What Kind of Dairy Is Best?
It’s time for us to wrap up the topic we started last week: dairy.
In my last post, I discussed how dairy increases inflammation in those who are allergic or intolerant to it. (Not sure if you’re intolerant? One way to tell is to do the “30 day elimination test.”)
The bottom line is: if you have gut issues, it’s best to avoid dairy.
However, for those who do tolerate dairy, it can actually be a nourishing food!
But here’s the catch: it needs to be high-quality dairy for it to be considered a nutritious and nourishing part of your diet.
And that’s what we’re going to discuss today...how to identify the best kind of dairy.
What kind of dairy should you choose?
I’m here to rock your world and tell you that FULL FAT dairy is the best. (Can I get a hallelujah?!)
Contrary to the USDA Dietary Guidelines, saturated fat (also found in butter and cheese) is not the villain it is made out to be.
In fact, quality sources of saturated fat, such as butter from grass-fed cows or the fat in grass-fed beef, can be healthy for your brain, bones, liver and overall cell structure.
And as ironic as it seems, saturated fat is actually essential for heart health as well! (Stay tuned for more about the Cholesterol Myth on the Gut Instinct Blog.)
Again, I’m rockin’ your world, I know.
Many people tend to reach for “low fat” dairy because they think it is better and healthier. But here’s the thing...low fat dairy is not as good for you as full fat dairy.
Why? Low fat dairy is higher in lactose, a common allergen and gut irritant, and is also known to raise blood sugar levels. This kind of dairy is also processed, which means important nutrients were stripped from it when the fat was being removed.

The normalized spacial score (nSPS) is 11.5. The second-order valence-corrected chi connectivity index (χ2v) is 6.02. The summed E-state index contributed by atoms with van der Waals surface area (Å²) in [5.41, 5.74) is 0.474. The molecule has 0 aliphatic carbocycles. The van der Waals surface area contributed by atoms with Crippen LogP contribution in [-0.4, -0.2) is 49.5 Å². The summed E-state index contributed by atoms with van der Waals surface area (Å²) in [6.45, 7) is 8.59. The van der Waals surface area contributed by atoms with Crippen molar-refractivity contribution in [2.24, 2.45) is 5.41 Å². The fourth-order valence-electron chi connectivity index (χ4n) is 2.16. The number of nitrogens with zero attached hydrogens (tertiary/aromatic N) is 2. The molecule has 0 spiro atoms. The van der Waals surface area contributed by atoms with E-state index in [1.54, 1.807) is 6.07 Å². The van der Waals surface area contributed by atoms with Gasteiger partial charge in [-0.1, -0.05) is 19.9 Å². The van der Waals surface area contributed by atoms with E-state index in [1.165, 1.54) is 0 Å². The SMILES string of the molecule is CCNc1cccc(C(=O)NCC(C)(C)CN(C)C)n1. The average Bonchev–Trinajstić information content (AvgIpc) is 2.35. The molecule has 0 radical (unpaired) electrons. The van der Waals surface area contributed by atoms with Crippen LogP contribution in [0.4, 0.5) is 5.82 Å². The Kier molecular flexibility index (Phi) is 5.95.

However, those essential nutrients are still found in full fat dairy. Some of these nutrients are:
- Butyrate: a potent anti-inflammatory proven to be beneficial to the health of the digestive tract (yay!)
Phytanic Acid and Trans Palmitoleic Acid: Studies show they both help with blood sugar, insulin issues and lowering triglycerides. They’re also high in important fat soluble vitamins A and K, which aren’t often found in foods! And trans palmitoleic acid is proven to lower blood pressure and the risk of diabetes.
I know I may be throwing around some big words here, but it’s mostly important for you to understand the benefits of these powerhouse nutrients found in full fat dairy.
Have I convinced you yet?!
Other kinds of high-quality dairy products:
There are also significant benefits from fermented dairy, like yogurt and kefir. (You can choose the full fat, unsweetened, whole milk version of these.) These foods are a great way to restore the microbiota (your inner ecosystem) with beneficial bacteria!
And, of course, ORGANIC dairy. The hormones, antibiotics and pesticides that cows are subjected to at industrial dairies are downright scary and bad for your health.
Dairy from grass-fed, pastured cows is also the healthiest, as it is high in Omega-3s (which are beneficial for the brain, heart and lowering inflammation) and CLA (which helps the bones, heart, aids in weight loss, and helps prevent cancer.)
One of my favorite brands is Kerry Gold Irish Butter, which is widely available these days.
So, let’s recap what you’ve learned:
Dairy is not good for people who are intolerant to it or have certain digestive conditions
If you can tolerate dairy, full fat is the best, and full fat fermented is the best of the best
Guidelines for enjoying dairy:
Choose whole milk yogurt
Replace your half-and-half (or skinny latte) with cream in your coffee.
Read the label on your cheese and make sure it doesn’t say “skim milk.”
While I advise against drinking milk because it is higher in sugars (lactose), if you do have some, go for whole milk.
Don’t go too crazy with dairy, use it like a yummy condiment!
Even if you can tolerate dairy, it is still a very common food sensitivity, so it’s best to enjoy it in small doses and not overwhelm your system with it.
Our favorite things here at Gut Instinct are to improve digestive health and the gut-brain connection, so we’ll be taking good care of those of you who are dairy intolerant. I’ll keep a mostly dairy-free approach as I post delicious recipes for you to try out!
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